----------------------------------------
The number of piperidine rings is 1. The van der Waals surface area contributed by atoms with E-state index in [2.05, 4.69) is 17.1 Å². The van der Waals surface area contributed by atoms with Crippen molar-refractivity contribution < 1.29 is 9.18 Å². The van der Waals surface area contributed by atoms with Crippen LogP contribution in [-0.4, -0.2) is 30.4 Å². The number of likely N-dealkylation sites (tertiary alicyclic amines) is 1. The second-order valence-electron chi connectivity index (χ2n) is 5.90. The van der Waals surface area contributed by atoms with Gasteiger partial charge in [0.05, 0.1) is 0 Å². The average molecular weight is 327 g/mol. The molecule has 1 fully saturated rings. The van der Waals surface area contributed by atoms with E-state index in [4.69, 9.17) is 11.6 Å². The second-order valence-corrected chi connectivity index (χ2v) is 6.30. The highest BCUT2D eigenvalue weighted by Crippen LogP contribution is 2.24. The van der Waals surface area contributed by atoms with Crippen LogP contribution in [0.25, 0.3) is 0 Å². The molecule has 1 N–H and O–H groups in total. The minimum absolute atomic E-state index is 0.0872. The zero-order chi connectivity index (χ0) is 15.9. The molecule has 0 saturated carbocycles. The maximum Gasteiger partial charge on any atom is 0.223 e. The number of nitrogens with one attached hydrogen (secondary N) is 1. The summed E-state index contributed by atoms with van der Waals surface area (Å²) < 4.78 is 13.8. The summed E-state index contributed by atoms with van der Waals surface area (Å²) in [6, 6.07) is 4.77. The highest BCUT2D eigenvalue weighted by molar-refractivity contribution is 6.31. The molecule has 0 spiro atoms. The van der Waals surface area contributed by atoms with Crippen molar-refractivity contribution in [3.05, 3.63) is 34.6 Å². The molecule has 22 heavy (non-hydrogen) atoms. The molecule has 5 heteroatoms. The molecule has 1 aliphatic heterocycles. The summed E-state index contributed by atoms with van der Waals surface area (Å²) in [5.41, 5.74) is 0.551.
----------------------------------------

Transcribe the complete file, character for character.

The number of piperidine rings is 1. The van der Waals surface area contributed by atoms with E-state index in [2.05, 4.69) is 17.1 Å². The van der Waals surface area contributed by atoms with Crippen molar-refractivity contribution < 1.29 is 9.18 Å². The van der Waals surface area contributed by atoms with Crippen LogP contribution in [-0.4, -0.2) is 30.4 Å². The number of likely N-dealkylation sites (tertiary alicyclic amines) is 1. The second-order valence-electron chi connectivity index (χ2n) is 5.90. The van der Waals surface area contributed by atoms with Gasteiger partial charge in [0.05, 0.1) is 0 Å². The average molecular weight is 327 g/mol. The molecule has 1 fully saturated rings. The van der Waals surface area contributed by atoms with E-state index in [4.69, 9.17) is 11.6 Å². The second-order valence-corrected chi connectivity index (χ2v) is 6.30. The highest BCUT2D eigenvalue weighted by Crippen LogP contribution is 2.24. The van der Waals surface area contributed by atoms with Crippen LogP contribution in [0.25, 0.3) is 0 Å². The molecule has 1 N–H and O–H groups in total. The minimum absolute atomic E-state index is 0.0872. The zero-order chi connectivity index (χ0) is 15.9. The molecule has 0 saturated carbocycles. The maximum Gasteiger partial charge on any atom is 0.223 e. The number of nitrogens with one attached hydrogen (secondary N) is 1. The summed E-state index contributed by atoms with van der Waals surface area (Å²) < 4.78 is 13.8. The summed E-state index contributed by atoms with van der Waals surface area (Å²) in [6, 6.07) is 4.77. The highest BCUT2D eigenvalue weighted by molar-refractivity contribution is 6.31. The molecule has 0 spiro atoms. The van der Waals surface area contributed by atoms with Crippen molar-refractivity contribution in [3.05, 3.63) is 34.6 Å². The molecule has 22 heavy (non-hydrogen) atoms. The molecule has 5 heteroatoms. The molecule has 1 aliphatic heterocycles. The summed E-state index contributed by atoms with van der Waals surface area (Å²) in [5.41, 5.74) is 0.551.